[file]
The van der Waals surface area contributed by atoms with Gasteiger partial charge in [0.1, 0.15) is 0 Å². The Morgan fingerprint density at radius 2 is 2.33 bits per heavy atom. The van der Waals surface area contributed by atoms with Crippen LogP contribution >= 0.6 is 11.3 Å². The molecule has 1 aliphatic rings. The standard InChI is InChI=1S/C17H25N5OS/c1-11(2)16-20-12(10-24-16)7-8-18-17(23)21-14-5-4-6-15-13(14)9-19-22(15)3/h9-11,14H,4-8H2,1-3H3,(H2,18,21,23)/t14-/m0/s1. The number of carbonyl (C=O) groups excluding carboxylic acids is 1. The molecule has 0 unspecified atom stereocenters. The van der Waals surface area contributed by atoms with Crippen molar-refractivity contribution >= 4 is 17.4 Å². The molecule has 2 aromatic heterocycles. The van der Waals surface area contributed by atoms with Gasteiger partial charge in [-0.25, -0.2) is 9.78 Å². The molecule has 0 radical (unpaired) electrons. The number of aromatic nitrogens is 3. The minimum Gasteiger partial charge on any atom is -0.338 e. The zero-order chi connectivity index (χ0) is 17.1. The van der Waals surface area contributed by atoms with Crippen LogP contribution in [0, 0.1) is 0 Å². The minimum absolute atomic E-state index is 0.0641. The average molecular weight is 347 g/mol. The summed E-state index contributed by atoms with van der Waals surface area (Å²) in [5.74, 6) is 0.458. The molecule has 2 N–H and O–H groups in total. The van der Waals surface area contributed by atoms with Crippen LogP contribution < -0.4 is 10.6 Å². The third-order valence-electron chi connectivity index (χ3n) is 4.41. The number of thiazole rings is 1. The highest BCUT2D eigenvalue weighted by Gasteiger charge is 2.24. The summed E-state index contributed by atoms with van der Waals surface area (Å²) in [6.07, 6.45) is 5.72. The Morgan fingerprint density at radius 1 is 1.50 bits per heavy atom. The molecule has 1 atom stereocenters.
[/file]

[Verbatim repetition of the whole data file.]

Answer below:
The van der Waals surface area contributed by atoms with Gasteiger partial charge in [0.1, 0.15) is 0 Å². The Morgan fingerprint density at radius 2 is 2.33 bits per heavy atom. The van der Waals surface area contributed by atoms with Crippen LogP contribution >= 0.6 is 11.3 Å². The molecule has 1 aliphatic rings. The standard InChI is InChI=1S/C17H25N5OS/c1-11(2)16-20-12(10-24-16)7-8-18-17(23)21-14-5-4-6-15-13(14)9-19-22(15)3/h9-11,14H,4-8H2,1-3H3,(H2,18,21,23)/t14-/m0/s1. The number of carbonyl (C=O) groups excluding carboxylic acids is 1. The molecule has 0 unspecified atom stereocenters. The van der Waals surface area contributed by atoms with Crippen molar-refractivity contribution >= 4 is 17.4 Å². The molecule has 2 aromatic heterocycles. The van der Waals surface area contributed by atoms with Gasteiger partial charge in [-0.25, -0.2) is 9.78 Å². The molecule has 0 radical (unpaired) electrons. The number of aromatic nitrogens is 3. The minimum Gasteiger partial charge on any atom is -0.338 e. The zero-order chi connectivity index (χ0) is 17.1. The van der Waals surface area contributed by atoms with Crippen LogP contribution in [0, 0.1) is 0 Å². The minimum absolute atomic E-state index is 0.0641. The average molecular weight is 347 g/mol. The summed E-state index contributed by atoms with van der Waals surface area (Å²) in [5.74, 6) is 0.458. The molecule has 2 N–H and O–H groups in total. The van der Waals surface area contributed by atoms with Crippen LogP contribution < -0.4 is 10.6 Å². The third-order valence-electron chi connectivity index (χ3n) is 4.41. The number of thiazole rings is 1. The highest BCUT2D eigenvalue weighted by Gasteiger charge is 2.24. The summed E-state index contributed by atoms with van der Waals surface area (Å²) in [6.07, 6.45) is 5.72. The Morgan fingerprint density at radius 1 is 1.50 bits per heavy atom. The molecule has 1 atom stereocenters.